If you’ve been tuning in to various exchanges on Monocle 24’s flagship news programmes – The Globalist and The Briefing – over the past week, you might have noticed that we’ve been spending quite a bit of time comparing and contrasting how various governments have been handling their communications during this pandemic. Well before 10 Downing Street thought that they were doing a good job bamboozling the world by saying very little, while saying everything when Boris Johnson was taken to hospital a week ago for “routine tests” (we’ll come back this topic shortly), we’ve been monitoring the shenanigans in the White House Rose Garden, the narrative coming from Vienna, slow-motion confusion from Shinzo Abe in Tokyo and a lack of urgency in Ottawa. Now you might well be asking, “Why do communications matter in these times, when we should be more concerned with protective medical clothing, fatigued nurses and more testing?” (Though I sincerely hope that you’re not.) To be clear: without effective leadership, coherent collateral and sharp comms, it’s difficult to have much faith in the system. Allow me to illustrate.
The World Health Organization (WHO) has been getting a rough ride – across a variety of fronts. Putting politics, China, Taiwan and some flip-flopping aside, how do you feel when you see the organisation’s top team before the cameras? Do they command respect? Are you following what they’re saying? Or are you distracted by the light-blue backdrop that’s fraying and fading at the edges? Is the wonky camerawork a bit of a distraction? While we’re told that the WHO is woefully underfunded, and it might be argued that it’s the content of what’s being said rather than how it’s being presented that counts, I disagree. If the WHO had a dynamic director general and a couple of deputies who could own network airtime and on-page column inches, things might be different. But they’re lacking dynamic leadership. As a banker friend suggested, “It seems as though their media team has been having a good old expat lifestyle in Geneva and weren’t geared up for delivering on the ‘W’ part of their name.” At the other end of the spectrum you have the Danes and Swiss, who have demonstrated how to behave and communicate in a crisis – on camera, online and on the streets.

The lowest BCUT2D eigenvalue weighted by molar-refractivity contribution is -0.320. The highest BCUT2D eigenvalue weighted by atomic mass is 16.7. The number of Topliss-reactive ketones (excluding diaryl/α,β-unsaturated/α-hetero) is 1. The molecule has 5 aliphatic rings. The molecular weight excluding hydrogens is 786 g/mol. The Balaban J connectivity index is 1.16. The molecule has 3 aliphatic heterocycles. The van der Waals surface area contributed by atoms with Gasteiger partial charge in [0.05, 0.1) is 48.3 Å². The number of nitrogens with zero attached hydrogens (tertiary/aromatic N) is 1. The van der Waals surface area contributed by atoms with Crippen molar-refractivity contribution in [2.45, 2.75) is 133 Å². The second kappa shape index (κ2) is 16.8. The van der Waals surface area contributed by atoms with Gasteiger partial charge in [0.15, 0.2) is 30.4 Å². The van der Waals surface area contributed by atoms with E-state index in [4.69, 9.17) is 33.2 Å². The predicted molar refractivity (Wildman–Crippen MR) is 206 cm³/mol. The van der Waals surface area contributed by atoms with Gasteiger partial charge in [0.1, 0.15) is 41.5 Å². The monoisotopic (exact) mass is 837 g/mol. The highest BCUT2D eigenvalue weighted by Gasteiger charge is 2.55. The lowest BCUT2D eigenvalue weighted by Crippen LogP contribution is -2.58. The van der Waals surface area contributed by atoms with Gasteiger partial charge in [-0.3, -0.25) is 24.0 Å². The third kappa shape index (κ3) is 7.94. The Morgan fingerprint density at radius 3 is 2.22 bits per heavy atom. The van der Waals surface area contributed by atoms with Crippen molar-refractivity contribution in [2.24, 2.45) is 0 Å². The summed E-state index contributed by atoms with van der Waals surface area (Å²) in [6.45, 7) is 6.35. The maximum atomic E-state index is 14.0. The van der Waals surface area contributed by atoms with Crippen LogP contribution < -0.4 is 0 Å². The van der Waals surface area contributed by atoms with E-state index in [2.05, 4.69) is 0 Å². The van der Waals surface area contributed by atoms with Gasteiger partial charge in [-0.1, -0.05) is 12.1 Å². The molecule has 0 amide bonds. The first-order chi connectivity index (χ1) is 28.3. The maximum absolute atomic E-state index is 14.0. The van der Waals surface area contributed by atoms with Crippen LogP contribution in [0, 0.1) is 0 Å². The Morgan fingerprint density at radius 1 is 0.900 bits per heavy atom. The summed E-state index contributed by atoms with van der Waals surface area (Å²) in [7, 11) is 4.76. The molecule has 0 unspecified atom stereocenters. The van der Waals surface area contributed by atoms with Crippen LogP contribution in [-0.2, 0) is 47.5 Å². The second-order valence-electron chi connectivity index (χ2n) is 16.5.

The Danish prime minister’s press conferences are tight, spare affairs – she’s front and centre and there are two to three regulars around her, max. The staging is authoritative, the graphics clear and there’s nowhere for the eye to wander. It’s all confidence and message. Down the street in Bern it’s been the same: crisp backdrop, short scripts, zero fluff and politicking, and trust ratings that are top of the charts. All of this is backed by a succinct awareness-and-directives campaign that’s balanced by considerable social responsibility. For sure, the posters that have been released by the city of Zürich (pictured) will one day be demanding steep sums at design galleries around the world.
Which brings us back to Downing Street and its shameful approach to managing communications. Did anyone really believe that Boris Johnson went in for routine tests on a Sunday evening? Was it not a concern, when revealed during the daily presser, that his newly anointed deputy hadn’t spoken to him in three days? Were we not all speculating that things must have been far worse when we didn’t hear a peep beyond the endless loop of him being “in good spirits”. In another column we’ll get round to asking why the prime minister of one of Europe’s biggest economies doesn’t have a dedicated RAF medical team assigned to him. Or why there’s been such a need to communicate that he’s resting in a ward rather than a private room.
In semesters to come, PR, comms and journalism programmes will be looking for benchmarks that offer solid examples of how to manage public messaging in challenging times. Anyone for a field trip to Bern or Copenhagen?